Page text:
The dog’s social needs and anxiety problems.
Social needs of dogs
Dogs are highly social animals and have evolved as such, exercising this socialization not only with members of their own species, but also cooperating with other living creatures – which fortunately includes humans.
The need for social interaction is also present in the domestic dog, and when it is lacking, the dog may show worrying signs.
If the owner has a busy lifestyle with not much time for the dog and therefore leaves it alone all day, this in itself can be a problem for the well-being. This is exacerbated if the dog spends the time alone in a confined place where it lacks stimulation and variety.
When a dog becomes stressed and anxious due to the absence of his human, he may indicate this by chewing up furniture, urinating or defecating, but mostly by incessant barking.
Dogs are also ‘epimeletic’, which means they seek attention and care. This behavior is instilled in them from early puppyhood, when they are still sucking their mother’s milk, and can still be observed later, both between adult dogs and between dogs and their owners.
Signs of care-seeking behavior include whining, yapping, licking a person’s face or hands, or touching with paws. These behaviors may be more prominent in a dog that has an insecure bond with its owner. In addition, the dog may become increasingly insecure if left alone for excessive periods of time.
For example, if a dog jumps up at its owner and touches his jacket this is a sign of insecurity. In this case, the dog should not be pushed away or turned away, as this will only increase its insecurity and increase the intensity and frequency of this behavior.
In this case, it is better to instruct the dog to sit with ‘down’ or a comparable, different command word and to stay on the ground with all four paws. This is followed by praise or reward, which positively reinforces the action and is not seen as punishment, which could otherwise increase the negative effects.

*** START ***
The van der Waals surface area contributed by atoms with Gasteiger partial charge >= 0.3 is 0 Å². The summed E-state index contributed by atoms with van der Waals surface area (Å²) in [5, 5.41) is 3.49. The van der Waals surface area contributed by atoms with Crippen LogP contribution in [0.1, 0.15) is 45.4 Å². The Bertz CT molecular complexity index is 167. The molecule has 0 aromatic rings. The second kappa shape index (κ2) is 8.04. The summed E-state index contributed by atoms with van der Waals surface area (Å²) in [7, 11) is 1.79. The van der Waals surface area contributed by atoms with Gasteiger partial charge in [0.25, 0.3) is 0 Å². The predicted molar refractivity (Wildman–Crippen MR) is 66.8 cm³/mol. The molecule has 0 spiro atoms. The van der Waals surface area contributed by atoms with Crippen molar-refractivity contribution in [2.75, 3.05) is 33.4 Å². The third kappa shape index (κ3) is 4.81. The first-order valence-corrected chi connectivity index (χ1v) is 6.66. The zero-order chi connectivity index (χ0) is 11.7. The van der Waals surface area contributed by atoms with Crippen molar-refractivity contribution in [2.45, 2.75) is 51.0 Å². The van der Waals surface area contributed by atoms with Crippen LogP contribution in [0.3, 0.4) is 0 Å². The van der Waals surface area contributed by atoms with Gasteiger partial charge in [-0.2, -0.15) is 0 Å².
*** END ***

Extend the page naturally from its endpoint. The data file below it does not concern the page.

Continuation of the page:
If someone wants to acquire a dog who knows that he will regularly have to stay away from home for a while, should consider choosing a four-legged friend that can better handle this situation and becomes less anxious.
These are mainly more mature dogs, because an older animal or one that is already used to staying alone for a longer period of time is better adjusted to such situations. Already at the animal shelter you should talk about this problem, so that it can be tried to find a suitable dog for these living conditions, because this is actually very important.
Many dog owners and trainers have great confidence in homeopathic remedies for emotional problems of their four-legged friends. It is commonly known that lavender oil dabbed on the inside of a dog’s collar, or a few drops of it on the place where the dog lies or sleeps, has a calming effect on many dogs.
It is claimed that positive results are usually seen within two to three weeks of administering Bach Flower remedies, which can be added to food or drinking water. Although these products are natural and should be suitable for all dogs, it is better to talk to your vet about them before using them.
Another interesting agent that appeared on the market some time ago is the Adaptil atomizer. Like all nursing female mammals, this one releases a ‘calming’ pheromone that gives the young a sense of comfort, security and reassurance. Preliminary tests with a synthetic version of this pheromone suggest that Adaptil is also useful in reducing some of the stress in dogs.
Companionship can also be an effective way to help a dog that has trouble being left alone. If the dog is sociable with other dogs, and you also have enough time for a small ‘pack‘, another canine companion can be considered.
Another alternative is to adopt two dogs at the same time, as there are often so-called ‘friendship pairs’ at the shelter.
However, one should keep in mind the allelomimetic nature of the dog, i.e. the need to imitate other conspecifics. The consequence could be that the further dog could well imitate the undesired behavior, and then you have two problem cases at once.
This is an important factor to consider. If the dog is constantly suffering from stress and anxiety, it may be better to seek the advice of the veterinarian or even a behaviorist first.
Problems with anxiety
The majority of anxiety problems in dogs occur around loud noises, driving, strangers, being left alone, and surprisingly, hot air balloons. The less well socialized four-legged friends are more at risk, but all dogs can be affected by anxiety due to traumatic events.